The following resources will help you with column installation and conditioning;

Column Installation and Conditioning Video »

Column Conditioning Tech Tip »

 

8. The importance of correctly setting GC detector variables

Whichever GC detector you are using, there will be combinations of gas flows and applied voltages which ensure that the detector performs optimally for your application. It's really important that you get familiar with each of the variables in order to 'critically evaluate' a method and assess if the recommended settings make sense. Of course different detectors use different gases and voltages – however each will have variables which make a big impact on sensitivity and reproducibility. Examples include the make-up gas to hydrogen ratio in FID detectors, the voltage applied to the bead in NPD detection and the auxiliary gas type and flow rate in ECD detection, however we could list every type of GC detector here!

To learn which are the important variables in each of the GC detector types you can visit the GC Detectors channel in CHROMacademy;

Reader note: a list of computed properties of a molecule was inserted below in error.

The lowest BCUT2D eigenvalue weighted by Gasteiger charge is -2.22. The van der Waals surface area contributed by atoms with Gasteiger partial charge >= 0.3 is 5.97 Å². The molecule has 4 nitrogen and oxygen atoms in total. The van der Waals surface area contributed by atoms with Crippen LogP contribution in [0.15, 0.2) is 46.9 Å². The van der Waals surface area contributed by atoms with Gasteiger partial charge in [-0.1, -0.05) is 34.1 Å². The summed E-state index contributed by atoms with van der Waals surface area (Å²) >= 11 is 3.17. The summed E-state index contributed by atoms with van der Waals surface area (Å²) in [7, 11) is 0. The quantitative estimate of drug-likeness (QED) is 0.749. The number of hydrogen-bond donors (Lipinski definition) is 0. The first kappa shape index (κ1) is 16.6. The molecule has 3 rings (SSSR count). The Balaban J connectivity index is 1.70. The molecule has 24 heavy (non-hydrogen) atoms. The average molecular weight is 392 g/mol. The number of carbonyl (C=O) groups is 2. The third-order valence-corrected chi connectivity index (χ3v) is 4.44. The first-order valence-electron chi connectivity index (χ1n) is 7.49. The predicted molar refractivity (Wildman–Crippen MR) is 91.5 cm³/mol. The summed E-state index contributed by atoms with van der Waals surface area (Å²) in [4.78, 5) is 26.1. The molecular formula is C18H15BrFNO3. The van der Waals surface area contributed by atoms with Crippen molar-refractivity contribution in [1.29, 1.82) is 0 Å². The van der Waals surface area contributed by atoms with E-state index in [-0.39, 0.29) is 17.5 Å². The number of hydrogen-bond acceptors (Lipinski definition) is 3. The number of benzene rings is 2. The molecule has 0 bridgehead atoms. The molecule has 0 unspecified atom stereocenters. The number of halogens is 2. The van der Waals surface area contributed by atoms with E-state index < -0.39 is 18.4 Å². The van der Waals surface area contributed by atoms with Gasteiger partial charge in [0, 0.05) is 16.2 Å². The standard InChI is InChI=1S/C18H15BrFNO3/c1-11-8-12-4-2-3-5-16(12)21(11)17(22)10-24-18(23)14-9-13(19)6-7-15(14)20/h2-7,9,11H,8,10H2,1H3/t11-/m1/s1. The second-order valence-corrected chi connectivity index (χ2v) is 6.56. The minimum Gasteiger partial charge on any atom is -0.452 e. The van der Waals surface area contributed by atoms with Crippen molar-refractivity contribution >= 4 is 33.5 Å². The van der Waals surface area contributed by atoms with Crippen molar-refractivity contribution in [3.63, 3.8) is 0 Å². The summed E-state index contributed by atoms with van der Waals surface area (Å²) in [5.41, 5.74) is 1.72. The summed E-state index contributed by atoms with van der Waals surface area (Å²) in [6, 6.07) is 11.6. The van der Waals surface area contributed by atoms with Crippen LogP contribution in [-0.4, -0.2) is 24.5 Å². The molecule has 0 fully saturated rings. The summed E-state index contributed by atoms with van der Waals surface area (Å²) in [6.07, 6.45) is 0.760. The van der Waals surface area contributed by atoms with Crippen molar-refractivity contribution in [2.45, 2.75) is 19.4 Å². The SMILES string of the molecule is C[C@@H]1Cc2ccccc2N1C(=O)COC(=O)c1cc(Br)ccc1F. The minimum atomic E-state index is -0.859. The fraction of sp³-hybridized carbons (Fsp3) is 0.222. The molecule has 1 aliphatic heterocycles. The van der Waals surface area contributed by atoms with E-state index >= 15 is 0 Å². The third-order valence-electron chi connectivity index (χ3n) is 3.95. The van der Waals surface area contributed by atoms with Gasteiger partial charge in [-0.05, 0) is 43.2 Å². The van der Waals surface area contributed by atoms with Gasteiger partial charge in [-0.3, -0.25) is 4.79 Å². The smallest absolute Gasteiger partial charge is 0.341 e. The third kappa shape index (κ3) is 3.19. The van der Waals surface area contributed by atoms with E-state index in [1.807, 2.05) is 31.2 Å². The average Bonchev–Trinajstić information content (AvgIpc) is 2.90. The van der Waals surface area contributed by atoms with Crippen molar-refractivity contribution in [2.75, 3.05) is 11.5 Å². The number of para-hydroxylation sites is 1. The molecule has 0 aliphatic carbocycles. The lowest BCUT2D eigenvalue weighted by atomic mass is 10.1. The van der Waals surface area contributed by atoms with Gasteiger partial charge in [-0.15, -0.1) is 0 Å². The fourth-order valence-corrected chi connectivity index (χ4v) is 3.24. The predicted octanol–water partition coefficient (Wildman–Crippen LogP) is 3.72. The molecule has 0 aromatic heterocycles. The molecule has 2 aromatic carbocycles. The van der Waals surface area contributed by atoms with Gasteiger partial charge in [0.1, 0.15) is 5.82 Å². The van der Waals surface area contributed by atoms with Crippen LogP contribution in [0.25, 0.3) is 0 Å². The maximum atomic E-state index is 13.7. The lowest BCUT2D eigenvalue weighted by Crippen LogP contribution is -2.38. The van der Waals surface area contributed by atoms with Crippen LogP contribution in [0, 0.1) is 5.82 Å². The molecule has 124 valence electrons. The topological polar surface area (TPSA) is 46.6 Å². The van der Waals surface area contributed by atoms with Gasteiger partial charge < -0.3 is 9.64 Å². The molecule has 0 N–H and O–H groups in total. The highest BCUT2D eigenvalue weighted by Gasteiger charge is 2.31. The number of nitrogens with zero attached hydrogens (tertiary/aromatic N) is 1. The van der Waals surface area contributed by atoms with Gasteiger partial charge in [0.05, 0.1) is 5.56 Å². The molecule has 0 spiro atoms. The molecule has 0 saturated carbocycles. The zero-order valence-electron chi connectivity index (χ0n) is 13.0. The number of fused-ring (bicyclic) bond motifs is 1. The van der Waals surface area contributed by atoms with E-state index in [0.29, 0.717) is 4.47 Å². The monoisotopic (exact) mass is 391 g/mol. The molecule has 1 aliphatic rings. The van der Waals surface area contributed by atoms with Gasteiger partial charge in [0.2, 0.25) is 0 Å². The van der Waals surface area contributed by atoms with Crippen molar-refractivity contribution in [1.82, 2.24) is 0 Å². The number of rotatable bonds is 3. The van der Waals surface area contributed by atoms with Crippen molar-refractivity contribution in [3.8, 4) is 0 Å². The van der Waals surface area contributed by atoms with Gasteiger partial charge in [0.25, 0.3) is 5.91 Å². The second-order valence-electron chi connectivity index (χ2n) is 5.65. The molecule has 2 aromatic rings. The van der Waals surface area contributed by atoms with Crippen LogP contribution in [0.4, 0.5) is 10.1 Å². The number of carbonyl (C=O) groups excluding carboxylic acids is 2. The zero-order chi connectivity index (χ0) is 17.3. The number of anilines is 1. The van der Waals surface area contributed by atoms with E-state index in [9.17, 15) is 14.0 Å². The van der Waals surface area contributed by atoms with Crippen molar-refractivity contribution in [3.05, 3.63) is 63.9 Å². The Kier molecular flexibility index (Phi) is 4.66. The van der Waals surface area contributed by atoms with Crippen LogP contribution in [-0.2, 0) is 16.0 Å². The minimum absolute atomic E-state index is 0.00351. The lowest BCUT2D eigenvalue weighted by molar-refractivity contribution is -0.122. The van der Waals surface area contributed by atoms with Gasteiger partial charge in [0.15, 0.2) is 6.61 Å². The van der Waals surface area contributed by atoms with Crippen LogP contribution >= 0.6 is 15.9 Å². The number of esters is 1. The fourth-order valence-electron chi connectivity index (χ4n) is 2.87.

GC Detectors channel in CHROMacademy »

 

9. When you have a baseline you can trust –and how to spot trouble brewing

Rising, falling, noisy, undulating, spikey, unstable, cycling – the full list of baseline problems is a long one! However, an experienced GC operator knows that each particular baseline type tells a 'story' in terms of the health of the instrument, and that being able to decode the baseline pattern can help to avoid wasted time and, more importantly, wasted samples!

To understand more about the problems associated with each of the various baseline types;

The CHROMacademy Essential Guide to Troubleshooting GC Separation Part II – Selectivity, Resolution and Baseline Issues

 

10. What a 'good chromatogram' looks like

Not just in general – but what a good chromatogram associated with your current method looks like. We know this seems 'obvious', however instruments and methods tend to drift over time. Catastrophic failures are usually pretty easy to spot – however, method 'jitter' which describes the situation where instruments and methods develop many small problems over time, is often much more difficult to diagnose and prescribe. Have a chromatogram which was generated when the method was 'new' or known to be working properly can help enormously in diagnosing problems. Further, many operators will also retain a whole set of analytical results to illustrate the typical quantitative aspects of the analysis including reproducibility of QC samples, statistical performance etc.